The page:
Site MapHelpFeedbackAmerica And The Great War
America And The Great War

Chapter Twenty-three Main Themes
  1. The gradual involvement of the United States in WWI, from leaning toward the Allies since the outbreak of hostilities to eventually being drawn into full participation in the war.
  2. The decisive impact of American intervention on land and sea in tipping the balance of victory for the beleaguered Allied forces.
  3. The war mobilization of the Wilson administration - how they financed the war, managed the economy, and encouraged public support of the war effort.
  4. The idealistic aims and bitter defeats suffered by Woodrow Wilson internationalist foreign policy after World War I.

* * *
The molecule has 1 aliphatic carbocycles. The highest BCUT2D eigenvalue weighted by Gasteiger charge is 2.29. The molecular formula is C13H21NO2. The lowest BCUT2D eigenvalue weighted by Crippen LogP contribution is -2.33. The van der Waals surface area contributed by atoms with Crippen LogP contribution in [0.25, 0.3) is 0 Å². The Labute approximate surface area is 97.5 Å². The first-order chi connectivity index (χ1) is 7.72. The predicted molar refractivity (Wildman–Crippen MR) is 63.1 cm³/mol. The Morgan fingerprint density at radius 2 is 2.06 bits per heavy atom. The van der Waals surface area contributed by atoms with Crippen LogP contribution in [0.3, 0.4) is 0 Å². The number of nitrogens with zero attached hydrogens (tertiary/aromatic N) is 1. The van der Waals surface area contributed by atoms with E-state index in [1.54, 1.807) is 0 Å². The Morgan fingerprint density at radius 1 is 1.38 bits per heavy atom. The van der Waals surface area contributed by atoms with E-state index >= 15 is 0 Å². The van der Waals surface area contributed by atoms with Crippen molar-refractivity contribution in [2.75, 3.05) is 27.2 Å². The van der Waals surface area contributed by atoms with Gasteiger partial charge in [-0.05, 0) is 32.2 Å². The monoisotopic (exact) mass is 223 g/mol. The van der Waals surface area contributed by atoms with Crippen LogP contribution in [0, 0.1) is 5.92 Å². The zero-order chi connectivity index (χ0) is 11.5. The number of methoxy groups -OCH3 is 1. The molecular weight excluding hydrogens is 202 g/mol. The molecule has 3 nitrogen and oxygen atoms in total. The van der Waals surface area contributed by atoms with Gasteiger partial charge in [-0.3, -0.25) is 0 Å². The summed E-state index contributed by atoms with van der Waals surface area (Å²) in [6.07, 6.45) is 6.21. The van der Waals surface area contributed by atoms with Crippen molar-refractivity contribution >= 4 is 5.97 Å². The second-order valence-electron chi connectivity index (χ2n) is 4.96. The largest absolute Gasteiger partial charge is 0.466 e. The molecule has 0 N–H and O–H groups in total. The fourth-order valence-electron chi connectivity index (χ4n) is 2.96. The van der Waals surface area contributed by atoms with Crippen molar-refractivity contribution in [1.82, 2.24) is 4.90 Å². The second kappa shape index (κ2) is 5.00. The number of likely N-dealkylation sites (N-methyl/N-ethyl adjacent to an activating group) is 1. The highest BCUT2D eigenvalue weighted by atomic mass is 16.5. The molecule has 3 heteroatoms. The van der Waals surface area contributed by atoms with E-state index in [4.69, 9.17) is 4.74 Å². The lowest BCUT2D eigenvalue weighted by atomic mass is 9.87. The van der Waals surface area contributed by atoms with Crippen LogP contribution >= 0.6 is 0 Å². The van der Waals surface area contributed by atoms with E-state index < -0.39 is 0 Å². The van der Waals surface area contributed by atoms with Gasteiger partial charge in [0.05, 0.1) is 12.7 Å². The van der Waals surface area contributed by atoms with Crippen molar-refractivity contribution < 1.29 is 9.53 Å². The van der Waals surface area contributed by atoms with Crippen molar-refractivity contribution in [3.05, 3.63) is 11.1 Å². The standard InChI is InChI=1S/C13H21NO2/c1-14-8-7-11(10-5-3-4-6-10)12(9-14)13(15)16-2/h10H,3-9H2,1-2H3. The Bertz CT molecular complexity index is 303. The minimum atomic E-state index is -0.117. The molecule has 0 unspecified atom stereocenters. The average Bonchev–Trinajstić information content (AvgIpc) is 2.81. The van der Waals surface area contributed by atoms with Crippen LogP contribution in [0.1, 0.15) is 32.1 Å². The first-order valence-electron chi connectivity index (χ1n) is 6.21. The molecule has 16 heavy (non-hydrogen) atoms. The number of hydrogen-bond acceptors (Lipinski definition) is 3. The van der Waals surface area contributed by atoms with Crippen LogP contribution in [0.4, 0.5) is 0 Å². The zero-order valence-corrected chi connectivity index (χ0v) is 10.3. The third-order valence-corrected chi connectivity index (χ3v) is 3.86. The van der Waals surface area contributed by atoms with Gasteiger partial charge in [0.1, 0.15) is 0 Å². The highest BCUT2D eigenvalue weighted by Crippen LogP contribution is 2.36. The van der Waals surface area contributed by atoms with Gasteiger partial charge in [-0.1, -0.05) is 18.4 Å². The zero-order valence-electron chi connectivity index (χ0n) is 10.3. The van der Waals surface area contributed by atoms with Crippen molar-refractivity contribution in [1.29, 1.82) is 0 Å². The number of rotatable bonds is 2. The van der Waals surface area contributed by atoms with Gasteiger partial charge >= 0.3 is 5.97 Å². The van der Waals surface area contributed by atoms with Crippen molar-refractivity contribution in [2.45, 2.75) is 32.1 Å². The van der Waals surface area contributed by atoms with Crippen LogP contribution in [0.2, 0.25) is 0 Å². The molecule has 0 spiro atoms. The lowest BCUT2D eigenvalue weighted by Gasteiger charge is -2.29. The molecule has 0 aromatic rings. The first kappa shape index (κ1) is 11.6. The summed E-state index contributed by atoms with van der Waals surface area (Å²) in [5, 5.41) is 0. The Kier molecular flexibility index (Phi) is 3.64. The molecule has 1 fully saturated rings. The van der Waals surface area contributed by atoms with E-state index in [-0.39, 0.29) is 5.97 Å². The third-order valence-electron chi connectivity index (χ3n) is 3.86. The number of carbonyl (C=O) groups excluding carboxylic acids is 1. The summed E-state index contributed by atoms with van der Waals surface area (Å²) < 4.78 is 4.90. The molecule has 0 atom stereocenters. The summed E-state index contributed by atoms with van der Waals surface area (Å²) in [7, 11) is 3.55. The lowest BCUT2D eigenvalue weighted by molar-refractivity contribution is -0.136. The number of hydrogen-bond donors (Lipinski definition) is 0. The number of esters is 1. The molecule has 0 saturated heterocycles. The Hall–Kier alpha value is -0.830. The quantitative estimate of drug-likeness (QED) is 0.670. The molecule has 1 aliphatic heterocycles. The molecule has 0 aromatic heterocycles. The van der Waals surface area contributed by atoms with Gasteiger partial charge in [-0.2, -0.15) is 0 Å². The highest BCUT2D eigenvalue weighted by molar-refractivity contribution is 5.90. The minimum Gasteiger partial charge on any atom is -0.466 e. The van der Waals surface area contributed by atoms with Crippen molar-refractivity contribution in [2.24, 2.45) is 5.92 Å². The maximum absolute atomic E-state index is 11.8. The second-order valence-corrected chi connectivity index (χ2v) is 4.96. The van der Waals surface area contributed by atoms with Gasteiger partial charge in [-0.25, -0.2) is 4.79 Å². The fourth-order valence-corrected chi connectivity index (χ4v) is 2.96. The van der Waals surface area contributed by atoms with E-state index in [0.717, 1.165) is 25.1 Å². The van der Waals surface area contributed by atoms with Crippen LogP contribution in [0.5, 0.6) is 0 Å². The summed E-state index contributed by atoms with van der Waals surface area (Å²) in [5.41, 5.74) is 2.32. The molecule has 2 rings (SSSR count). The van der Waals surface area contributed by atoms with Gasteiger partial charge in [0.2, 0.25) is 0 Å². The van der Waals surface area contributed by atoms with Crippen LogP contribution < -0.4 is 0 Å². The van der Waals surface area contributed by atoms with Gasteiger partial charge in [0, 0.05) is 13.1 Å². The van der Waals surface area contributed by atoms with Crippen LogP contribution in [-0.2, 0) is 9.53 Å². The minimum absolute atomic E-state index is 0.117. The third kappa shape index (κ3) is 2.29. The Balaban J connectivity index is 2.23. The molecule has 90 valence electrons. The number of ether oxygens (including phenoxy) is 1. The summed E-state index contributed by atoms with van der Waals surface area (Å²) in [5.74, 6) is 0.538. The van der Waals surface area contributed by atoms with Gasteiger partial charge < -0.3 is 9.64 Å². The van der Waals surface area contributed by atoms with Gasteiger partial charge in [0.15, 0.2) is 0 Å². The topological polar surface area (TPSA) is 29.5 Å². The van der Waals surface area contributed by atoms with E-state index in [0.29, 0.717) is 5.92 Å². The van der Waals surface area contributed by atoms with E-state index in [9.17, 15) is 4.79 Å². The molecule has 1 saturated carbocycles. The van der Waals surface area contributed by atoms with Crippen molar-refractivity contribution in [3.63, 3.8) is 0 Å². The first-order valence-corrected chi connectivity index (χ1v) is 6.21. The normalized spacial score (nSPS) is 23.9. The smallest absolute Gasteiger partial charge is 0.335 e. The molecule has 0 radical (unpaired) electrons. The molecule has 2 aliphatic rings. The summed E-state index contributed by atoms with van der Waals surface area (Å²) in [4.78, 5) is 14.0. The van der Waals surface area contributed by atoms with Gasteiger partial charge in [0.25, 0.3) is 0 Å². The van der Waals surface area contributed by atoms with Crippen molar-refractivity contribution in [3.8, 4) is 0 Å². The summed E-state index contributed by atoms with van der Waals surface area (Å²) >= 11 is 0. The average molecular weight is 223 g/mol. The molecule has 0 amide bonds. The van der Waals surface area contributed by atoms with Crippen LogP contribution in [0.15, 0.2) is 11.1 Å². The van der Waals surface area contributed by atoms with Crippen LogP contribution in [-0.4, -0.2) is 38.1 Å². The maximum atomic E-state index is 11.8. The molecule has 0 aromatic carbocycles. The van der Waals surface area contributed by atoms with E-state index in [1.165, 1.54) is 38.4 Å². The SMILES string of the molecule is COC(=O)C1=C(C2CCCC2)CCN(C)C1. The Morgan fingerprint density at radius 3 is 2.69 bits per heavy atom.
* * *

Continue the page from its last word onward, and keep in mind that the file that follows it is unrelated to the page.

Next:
5. The profound economic, social, and racial significance of America's involvement in the Great War.

A thorough study of Chapter Twenty-three should enable the student to understand:
  • The background factors and the immediate sequence of events that caused the United States to declare war on Germany in 1917.

  • The contributions of the American military to Allied victory in World War I.

  • The extent of government control of the economy during World War I and the results of that control.

  • The use of propaganda under George Creel and the CPI to further the WWI effort.

  • The announced American objectives in fighting the war, Wilson's Fourteen Points.

  • Woodrow Wilson's motives, successes, and failures at the Paris Peace Conference.

  • The circumstances that led the United States to reject the Treaty of Versailles.

  • The economic problems the United States faced immediately after the war.

  • The reasons for the Red Scare and the upsurge of racial unrest that afflicted postwar America in 1919.

The Unfinished NationOnline Learning Center with Powerweb

Home > Chapter 23